No, what I've been told is that the basic union rates are slightly lower in N.M. plus the state pays back 20% of the crew members salary to production.

It's sort of an issue because now I'm having trouble taking some of my regular guys with me from Los Angeles, simply because of the cost savings if I don't use them.
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#6 Matt Pacini

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Posted 21 July 2005 - 12:11 PM

Should be some beautiful scenery to shoot.
I went to Carlsbad Caverns in about 1985, and although I don't think I'd want to live in such harsh weather, it's really an interesting look.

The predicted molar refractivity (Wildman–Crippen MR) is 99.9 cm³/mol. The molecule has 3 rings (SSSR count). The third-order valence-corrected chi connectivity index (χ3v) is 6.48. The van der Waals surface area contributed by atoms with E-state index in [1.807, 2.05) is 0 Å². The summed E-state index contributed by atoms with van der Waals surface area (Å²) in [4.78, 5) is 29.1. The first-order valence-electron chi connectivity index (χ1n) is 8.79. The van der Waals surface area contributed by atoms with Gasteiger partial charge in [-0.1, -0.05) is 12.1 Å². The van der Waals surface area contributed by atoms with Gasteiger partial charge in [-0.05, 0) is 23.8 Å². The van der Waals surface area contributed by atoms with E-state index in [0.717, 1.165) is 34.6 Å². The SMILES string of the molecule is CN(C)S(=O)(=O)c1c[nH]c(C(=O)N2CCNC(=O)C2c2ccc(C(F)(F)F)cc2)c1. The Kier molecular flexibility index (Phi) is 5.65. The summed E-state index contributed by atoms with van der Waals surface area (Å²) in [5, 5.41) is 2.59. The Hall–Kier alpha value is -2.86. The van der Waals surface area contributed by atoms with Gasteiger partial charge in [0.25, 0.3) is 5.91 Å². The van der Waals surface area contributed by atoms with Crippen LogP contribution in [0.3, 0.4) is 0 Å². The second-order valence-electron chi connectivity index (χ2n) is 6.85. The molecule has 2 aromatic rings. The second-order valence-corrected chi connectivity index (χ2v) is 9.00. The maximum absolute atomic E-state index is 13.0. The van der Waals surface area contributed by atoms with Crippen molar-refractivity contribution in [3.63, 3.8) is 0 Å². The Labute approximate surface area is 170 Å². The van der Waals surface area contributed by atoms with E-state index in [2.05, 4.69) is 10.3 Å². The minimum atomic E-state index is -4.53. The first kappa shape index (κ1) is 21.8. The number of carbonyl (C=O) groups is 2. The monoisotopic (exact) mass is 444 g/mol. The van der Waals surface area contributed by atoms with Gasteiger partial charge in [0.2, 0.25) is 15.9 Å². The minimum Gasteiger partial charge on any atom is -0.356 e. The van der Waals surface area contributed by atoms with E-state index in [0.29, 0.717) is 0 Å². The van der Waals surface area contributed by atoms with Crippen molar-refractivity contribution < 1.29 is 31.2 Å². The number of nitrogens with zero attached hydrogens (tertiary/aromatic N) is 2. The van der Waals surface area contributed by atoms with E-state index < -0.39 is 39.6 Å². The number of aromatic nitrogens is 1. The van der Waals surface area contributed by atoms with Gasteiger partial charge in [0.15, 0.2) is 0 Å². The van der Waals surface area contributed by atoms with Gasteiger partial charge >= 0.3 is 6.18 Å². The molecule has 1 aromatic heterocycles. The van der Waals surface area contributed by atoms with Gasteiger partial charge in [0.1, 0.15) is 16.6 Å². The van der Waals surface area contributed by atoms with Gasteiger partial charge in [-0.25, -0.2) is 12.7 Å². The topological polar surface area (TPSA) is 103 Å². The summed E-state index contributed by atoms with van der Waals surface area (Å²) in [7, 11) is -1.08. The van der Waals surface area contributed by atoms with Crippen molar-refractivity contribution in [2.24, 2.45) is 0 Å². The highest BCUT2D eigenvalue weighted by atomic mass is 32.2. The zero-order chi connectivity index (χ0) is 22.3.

I find it interesting that unions are so harsh on their pay scales, etc., but they have no problem having people work for nothing whatsoever.
It's strange how this whole "intern" thing exists almost exclusively in the entertainment industry, which is mostly dominated by unions and run by people (at the top) who argue about the morality of passing higher minimum wage laws, etc., then they bring people on and pay them nothing.
I was on the Dreamworks website job section a while back, and there are all sorts of jobs that you can only get if you first intern for free, which is damn difficult if you have to pay rent and eat and other non-essential activities like that.
Bizarre.
I wonder when all this got started?
It's a great opportunity, and I'd have interned in the past if I could have afforded it, but I think most people can't.

(Just so nobody mistakes my statement, David I'm obviously NOT talking about you, since I realize you're not the producer/studio).

MP

Edited by Matt Pacini, 21 July 2005 - 12:14 PM.

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#7 David Mullen ASC

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Posted 21 July 2005 - 12:27 PM